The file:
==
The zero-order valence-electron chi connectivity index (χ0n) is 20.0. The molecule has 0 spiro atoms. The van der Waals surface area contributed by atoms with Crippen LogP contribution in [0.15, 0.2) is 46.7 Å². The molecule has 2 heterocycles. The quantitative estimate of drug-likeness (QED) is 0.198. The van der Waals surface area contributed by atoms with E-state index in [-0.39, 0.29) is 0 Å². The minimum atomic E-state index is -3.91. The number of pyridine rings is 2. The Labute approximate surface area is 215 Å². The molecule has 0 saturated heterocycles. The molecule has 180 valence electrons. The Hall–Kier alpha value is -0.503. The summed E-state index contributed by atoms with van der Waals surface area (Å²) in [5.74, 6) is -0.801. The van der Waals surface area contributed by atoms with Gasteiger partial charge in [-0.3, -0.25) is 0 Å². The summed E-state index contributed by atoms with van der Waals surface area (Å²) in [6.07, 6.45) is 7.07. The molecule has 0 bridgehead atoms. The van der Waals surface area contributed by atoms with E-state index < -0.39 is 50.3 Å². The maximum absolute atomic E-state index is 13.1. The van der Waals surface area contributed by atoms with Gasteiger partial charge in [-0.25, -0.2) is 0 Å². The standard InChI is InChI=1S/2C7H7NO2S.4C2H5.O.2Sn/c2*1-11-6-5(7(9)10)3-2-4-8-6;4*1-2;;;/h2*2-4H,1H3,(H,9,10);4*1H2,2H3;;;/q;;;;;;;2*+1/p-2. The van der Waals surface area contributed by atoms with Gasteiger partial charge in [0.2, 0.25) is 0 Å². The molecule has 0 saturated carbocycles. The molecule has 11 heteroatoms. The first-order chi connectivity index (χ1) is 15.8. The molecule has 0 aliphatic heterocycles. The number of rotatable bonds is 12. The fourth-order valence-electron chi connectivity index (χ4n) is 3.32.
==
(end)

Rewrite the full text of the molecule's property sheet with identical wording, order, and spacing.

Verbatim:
The zero-order valence-electron chi connectivity index (χ0n) is 20.0. The molecule has 0 spiro atoms. The van der Waals surface area contributed by atoms with Crippen LogP contribution in [0.15, 0.2) is 46.7 Å². The molecule has 2 heterocycles. The quantitative estimate of drug-likeness (QED) is 0.198. The van der Waals surface area contributed by atoms with E-state index in [-0.39, 0.29) is 0 Å². The minimum atomic E-state index is -3.91. The number of pyridine rings is 2. The Labute approximate surface area is 215 Å². The molecule has 0 saturated heterocycles. The molecule has 180 valence electrons. The Hall–Kier alpha value is -0.503. The summed E-state index contributed by atoms with van der Waals surface area (Å²) in [5.74, 6) is -0.801. The van der Waals surface area contributed by atoms with Gasteiger partial charge in [-0.3, -0.25) is 0 Å². The summed E-state index contributed by atoms with van der Waals surface area (Å²) in [6.07, 6.45) is 7.07. The molecule has 0 bridgehead atoms. The van der Waals surface area contributed by atoms with E-state index < -0.39 is 50.3 Å². The maximum absolute atomic E-state index is 13.1. The van der Waals surface area contributed by atoms with Gasteiger partial charge in [-0.25, -0.2) is 0 Å². The standard InChI is InChI=1S/2C7H7NO2S.4C2H5.O.2Sn/c2*1-11-6-5(7(9)10)3-2-4-8-6;4*1-2;;;/h2*2-4H,1H3,(H,9,10);4*1H2,2H3;;;/q;;;;;;;2*+1/p-2. The van der Waals surface area contributed by atoms with Gasteiger partial charge in [0.2, 0.25) is 0 Å². The molecule has 0 saturated carbocycles. The molecule has 11 heteroatoms. The first-order chi connectivity index (χ1) is 15.8. The molecule has 0 aliphatic heterocycles. The number of rotatable bonds is 12. The fourth-order valence-electron chi connectivity index (χ4n) is 3.32.